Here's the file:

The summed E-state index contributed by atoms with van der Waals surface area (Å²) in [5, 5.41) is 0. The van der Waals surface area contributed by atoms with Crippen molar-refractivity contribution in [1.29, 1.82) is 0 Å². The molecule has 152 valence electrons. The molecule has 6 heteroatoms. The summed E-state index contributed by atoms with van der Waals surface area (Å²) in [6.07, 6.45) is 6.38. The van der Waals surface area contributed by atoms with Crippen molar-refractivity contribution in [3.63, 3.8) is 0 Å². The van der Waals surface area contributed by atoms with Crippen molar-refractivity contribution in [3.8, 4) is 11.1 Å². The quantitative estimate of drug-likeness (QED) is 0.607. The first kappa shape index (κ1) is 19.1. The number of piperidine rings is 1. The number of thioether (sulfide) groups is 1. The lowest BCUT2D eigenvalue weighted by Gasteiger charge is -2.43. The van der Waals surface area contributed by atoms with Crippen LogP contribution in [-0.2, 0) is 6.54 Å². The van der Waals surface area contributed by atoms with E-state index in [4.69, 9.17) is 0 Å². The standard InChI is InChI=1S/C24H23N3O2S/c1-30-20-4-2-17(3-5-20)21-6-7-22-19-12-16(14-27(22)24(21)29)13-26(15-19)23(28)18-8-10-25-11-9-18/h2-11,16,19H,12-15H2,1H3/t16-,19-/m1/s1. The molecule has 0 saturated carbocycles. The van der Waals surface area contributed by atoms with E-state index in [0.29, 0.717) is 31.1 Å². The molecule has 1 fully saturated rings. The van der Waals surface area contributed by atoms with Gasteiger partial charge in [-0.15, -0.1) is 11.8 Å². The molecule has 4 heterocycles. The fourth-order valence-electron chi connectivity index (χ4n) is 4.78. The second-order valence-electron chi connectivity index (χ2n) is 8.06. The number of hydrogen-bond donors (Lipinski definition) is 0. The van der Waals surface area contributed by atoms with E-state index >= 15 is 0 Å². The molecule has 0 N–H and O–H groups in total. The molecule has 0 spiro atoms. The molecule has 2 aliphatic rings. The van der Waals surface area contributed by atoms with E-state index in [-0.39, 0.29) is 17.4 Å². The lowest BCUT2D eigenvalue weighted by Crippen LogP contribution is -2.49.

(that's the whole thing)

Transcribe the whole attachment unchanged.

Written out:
The summed E-state index contributed by atoms with van der Waals surface area (Å²) in [5, 5.41) is 0. The van der Waals surface area contributed by atoms with Crippen molar-refractivity contribution in [1.29, 1.82) is 0 Å². The molecule has 152 valence electrons. The molecule has 6 heteroatoms. The summed E-state index contributed by atoms with van der Waals surface area (Å²) in [6.07, 6.45) is 6.38. The van der Waals surface area contributed by atoms with Crippen molar-refractivity contribution in [3.63, 3.8) is 0 Å². The van der Waals surface area contributed by atoms with Crippen molar-refractivity contribution in [3.8, 4) is 11.1 Å². The quantitative estimate of drug-likeness (QED) is 0.607. The first kappa shape index (κ1) is 19.1. The number of piperidine rings is 1. The number of thioether (sulfide) groups is 1. The lowest BCUT2D eigenvalue weighted by Gasteiger charge is -2.43. The van der Waals surface area contributed by atoms with Crippen LogP contribution in [-0.2, 0) is 6.54 Å². The van der Waals surface area contributed by atoms with E-state index in [4.69, 9.17) is 0 Å². The standard InChI is InChI=1S/C24H23N3O2S/c1-30-20-4-2-17(3-5-20)21-6-7-22-19-12-16(14-27(22)24(21)29)13-26(15-19)23(28)18-8-10-25-11-9-18/h2-11,16,19H,12-15H2,1H3/t16-,19-/m1/s1. The molecule has 0 saturated carbocycles. The van der Waals surface area contributed by atoms with E-state index in [0.29, 0.717) is 31.1 Å². The molecule has 1 fully saturated rings. The van der Waals surface area contributed by atoms with Gasteiger partial charge in [-0.15, -0.1) is 11.8 Å². The molecule has 4 heterocycles. The fourth-order valence-electron chi connectivity index (χ4n) is 4.78. The second-order valence-electron chi connectivity index (χ2n) is 8.06. The number of hydrogen-bond donors (Lipinski definition) is 0. The van der Waals surface area contributed by atoms with E-state index >= 15 is 0 Å². The molecule has 0 N–H and O–H groups in total. The molecule has 0 spiro atoms. The molecule has 2 aliphatic rings. The van der Waals surface area contributed by atoms with E-state index in [-0.39, 0.29) is 17.4 Å². The lowest BCUT2D eigenvalue weighted by Crippen LogP contribution is -2.49.